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Earth Surface & Interior

This proposed project is designed to take advantage of the PI's interest and expertise in spaceborne volcano monitoring and science education, as well as collaborative connections with academia, the US Geological Survey Volcano Observatories and the National Park Service to: 1) Conduct basic research in remote sensing of active volcanoes, focusing on evaluating volcanic thermal features for A) time-series / background studies, B) near-real-time monitoring of on-going activity, and C) developing methods to model sub-pixel thermal mixing and automate data processing 2) Inspire, educate, recruit and train students and aspiring Earth scientists 3) Promote and increase the use of spaceborne remote sensing by applying these observations to a phenomenon - active volcanism - that is both, relevant to our society, and exciting to most people (even those not initially interested in science). Systematic and continuous spaceborne observation of Earth's volcanoes is the only way to safely and globally monitor the dynamic volcanic processes that are both, potentially hazardous to half a billion people around the world, and also informative about how the solid Earth is linked to other Earth systems. Because volcanoes commonly exhibit anomalous thermal behavior before major eruptions, volcanic thermal features are studied and systematically monitored for potentially predictive applications. Over the last few decades, spaceborne remote sensing tools have played an increasingly important role in these monitoring efforts. As a result, there is a tremendous amount of satellite remote sensing data that has been, and is being, acquired that can be used for studying volcanoes. Furthermore, there is currently a deficit, and an increasing demand, for Earth scientists trained in the techniques of remote sensing data acquisition, processing and analysis. This work will use archived, current and future spaceborne observations including visible, near infrared, shortwave infrared, and thermal infrared multispectral and hyperspectral image data to characterize and understand volcanic thermal anomalies with respect to key questions that relate to the recommendations of the NRC decadal survey: 1) How can volcanic hazards be predicted and mitigated by measuring episodic thermal phenomenon? 2) How do volcanoes signal impending eruptions through changes in thermal emissions? 3) How do variations in subtle volcanic thermal features, such as the temperature and composition of crater lakes and hot spring pools, relate to volcanic processes? By collaborating with partners in academia (Northern Arizona University), from the various USGS volcano observatories, NASA's Jet Propulsion Laboratory, and the National Park Service, this project will help support and educate Earth science students interested in this field of study, as well as educate and inspire young learners, teachers and the general public about using NASA satellite observations to study and monitor Earth's active volcanoes.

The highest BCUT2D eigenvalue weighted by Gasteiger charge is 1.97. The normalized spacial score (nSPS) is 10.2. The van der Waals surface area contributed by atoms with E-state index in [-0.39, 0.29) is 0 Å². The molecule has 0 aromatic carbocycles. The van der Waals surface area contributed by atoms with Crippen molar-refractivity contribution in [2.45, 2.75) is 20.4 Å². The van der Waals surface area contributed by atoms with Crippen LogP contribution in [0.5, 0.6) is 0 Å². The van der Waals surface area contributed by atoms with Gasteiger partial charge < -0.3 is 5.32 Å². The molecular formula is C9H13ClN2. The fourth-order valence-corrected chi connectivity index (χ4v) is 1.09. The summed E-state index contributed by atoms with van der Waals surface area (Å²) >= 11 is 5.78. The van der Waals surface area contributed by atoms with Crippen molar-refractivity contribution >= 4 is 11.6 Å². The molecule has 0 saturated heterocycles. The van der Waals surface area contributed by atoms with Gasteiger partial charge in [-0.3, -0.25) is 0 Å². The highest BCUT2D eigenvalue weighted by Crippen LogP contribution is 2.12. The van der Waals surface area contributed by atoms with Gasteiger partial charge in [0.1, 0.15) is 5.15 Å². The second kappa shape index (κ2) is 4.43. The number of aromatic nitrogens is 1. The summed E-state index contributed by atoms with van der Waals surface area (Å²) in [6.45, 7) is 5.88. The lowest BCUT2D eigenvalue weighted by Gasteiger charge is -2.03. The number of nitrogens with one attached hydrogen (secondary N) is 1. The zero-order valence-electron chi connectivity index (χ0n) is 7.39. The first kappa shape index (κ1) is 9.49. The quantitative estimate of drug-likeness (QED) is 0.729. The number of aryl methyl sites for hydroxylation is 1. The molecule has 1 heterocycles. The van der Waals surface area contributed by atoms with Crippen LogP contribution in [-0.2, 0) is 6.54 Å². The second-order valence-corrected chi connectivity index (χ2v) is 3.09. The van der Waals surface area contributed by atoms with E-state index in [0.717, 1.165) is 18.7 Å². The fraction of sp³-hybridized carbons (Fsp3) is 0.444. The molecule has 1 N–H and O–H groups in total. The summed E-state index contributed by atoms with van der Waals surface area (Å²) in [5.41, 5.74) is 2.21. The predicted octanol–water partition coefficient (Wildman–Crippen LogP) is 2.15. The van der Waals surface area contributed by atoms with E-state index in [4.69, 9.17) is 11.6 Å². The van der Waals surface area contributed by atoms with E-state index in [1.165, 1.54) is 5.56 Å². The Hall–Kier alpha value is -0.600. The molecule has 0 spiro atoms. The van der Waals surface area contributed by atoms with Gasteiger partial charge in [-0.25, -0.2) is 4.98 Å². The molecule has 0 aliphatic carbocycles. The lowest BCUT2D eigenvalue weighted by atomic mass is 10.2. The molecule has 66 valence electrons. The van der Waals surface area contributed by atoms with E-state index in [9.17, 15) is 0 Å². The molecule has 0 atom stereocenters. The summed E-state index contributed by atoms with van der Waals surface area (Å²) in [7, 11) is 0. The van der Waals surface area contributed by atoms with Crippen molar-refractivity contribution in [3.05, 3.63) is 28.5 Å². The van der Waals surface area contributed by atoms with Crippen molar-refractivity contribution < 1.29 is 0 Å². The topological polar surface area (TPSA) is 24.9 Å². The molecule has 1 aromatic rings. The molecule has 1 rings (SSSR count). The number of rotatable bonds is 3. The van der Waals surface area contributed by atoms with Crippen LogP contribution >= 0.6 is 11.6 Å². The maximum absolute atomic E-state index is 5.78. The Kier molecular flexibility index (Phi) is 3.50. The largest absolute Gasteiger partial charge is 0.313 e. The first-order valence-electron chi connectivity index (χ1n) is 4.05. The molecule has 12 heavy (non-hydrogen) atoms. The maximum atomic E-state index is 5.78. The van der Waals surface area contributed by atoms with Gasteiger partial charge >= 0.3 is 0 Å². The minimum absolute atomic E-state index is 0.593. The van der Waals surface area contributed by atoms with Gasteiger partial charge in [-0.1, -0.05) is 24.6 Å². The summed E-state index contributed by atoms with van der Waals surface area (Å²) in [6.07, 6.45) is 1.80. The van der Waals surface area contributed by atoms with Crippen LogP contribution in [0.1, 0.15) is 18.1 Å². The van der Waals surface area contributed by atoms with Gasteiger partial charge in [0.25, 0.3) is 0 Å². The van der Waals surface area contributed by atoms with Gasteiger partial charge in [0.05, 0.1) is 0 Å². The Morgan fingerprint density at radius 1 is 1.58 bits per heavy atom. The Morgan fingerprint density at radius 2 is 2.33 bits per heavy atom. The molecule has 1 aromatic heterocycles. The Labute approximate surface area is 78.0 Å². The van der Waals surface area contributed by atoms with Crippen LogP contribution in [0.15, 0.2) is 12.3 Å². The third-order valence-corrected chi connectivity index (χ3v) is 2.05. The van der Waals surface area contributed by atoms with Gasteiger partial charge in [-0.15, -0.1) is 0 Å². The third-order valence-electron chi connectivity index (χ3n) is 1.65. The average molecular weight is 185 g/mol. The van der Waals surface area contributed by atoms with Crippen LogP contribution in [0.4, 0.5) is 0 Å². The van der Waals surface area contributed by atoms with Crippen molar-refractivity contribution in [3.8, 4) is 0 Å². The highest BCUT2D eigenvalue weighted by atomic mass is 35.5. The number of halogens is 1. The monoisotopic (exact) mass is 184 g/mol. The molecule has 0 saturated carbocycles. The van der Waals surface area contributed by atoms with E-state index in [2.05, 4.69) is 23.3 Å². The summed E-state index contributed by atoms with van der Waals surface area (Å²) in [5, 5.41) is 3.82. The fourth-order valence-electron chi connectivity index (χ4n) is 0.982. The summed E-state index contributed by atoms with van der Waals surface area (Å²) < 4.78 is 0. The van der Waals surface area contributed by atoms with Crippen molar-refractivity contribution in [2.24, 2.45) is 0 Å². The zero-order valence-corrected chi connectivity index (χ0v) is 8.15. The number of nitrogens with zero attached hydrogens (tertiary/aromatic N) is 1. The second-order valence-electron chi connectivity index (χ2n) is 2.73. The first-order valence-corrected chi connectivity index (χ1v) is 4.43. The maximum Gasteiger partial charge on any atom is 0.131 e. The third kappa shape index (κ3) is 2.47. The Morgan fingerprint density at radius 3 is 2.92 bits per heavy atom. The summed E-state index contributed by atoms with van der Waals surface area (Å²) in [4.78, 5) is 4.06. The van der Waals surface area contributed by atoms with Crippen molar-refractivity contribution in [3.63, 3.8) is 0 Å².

Project PI: Richard Vaughan/USGS

U.S. Geological Survey, Astrogeology Team 2255 N. Gemini Dr., Flagstaff, AZ, 86001

Phone: 928-556-7006

E-mail: gvaughan@usgs.gov

http://astrogeology.usgs.gov/About/People/GregVaughan/

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Started: Sep 29, 2010

Last Activity: Mar 16, 2011

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